[Tweeters] Northern Saw-whet Owls

J. Acker owler at sounddsl.com
Sat Nov 24 10:05:05 PST 2007


I just finished compiling my results of banding Northern Saw-whet Owls
(NSWO) on Bainbridge Island for the fall migration. While I saw a 50%
increase over the number I banded last year, my 18 birds is a paltry sum
compare to what the stations back east are seeing this fall. Prince Edward
Point Bird Observatory, in Ontario on a peninsula that juts into Lake
Ontario, banded over 1500. Whitefish Point, on Lake Superior in Michigan,
banded over 500 this summer and almost 300 this fall. Most other NSWO
banding stations in the east are experiencing record numbers of birds, some
with over 100 captures in a night.

The below is a paste from an email on SAWWHETNET that concerns the boreal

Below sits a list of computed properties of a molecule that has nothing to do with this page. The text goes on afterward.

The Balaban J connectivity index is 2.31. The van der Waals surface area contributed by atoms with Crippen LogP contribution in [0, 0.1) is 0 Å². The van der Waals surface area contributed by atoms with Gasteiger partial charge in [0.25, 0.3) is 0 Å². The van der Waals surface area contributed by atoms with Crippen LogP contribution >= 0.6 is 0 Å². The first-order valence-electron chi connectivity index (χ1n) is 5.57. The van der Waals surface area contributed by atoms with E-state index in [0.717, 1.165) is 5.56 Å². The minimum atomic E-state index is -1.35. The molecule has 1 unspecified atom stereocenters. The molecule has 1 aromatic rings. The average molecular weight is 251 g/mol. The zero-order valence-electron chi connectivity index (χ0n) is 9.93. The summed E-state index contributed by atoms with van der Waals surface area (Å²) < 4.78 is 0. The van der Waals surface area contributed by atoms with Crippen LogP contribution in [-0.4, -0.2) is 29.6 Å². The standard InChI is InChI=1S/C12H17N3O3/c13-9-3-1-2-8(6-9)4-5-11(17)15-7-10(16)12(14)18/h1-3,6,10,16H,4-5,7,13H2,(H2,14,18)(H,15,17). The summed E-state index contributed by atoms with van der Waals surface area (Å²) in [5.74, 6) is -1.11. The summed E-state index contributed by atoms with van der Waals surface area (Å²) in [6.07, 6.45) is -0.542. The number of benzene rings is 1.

species invasion in the east:

"While this is anecdotal, birders throughout New
York, Vermont, and eastern Canada, are reporting unusually high counts
of many dispersing boreal species including Snow Buntings, Pine and
Evening Grosbeaks, Common Redpolls, Bohemian Waxwings, and others.
Furthermore, the Northern Shrike, a predatory passerine with a diet
similar to the NSWO, is also showing up in numbers.

According to the Ontario Field Ornithologists
ca/reports%20and%20articles/winterfinches.php), this
spring saw a huge boom in voles and field mice, followed by a poor
seed crop this summer. The seed crop failure has not only collapsed
the small mammal populations, it has caused birds to disperse wider
than usual to find food.

It would appear that the NSWO surge we're seeing now is the result of
very high fledgling survival rate due to this prey boom, followed by a
figurative escape from a region that is now lacking both rodents and
small birds."

J. Acker

Bainbridge Island, WA

Owler at sounddsl.com

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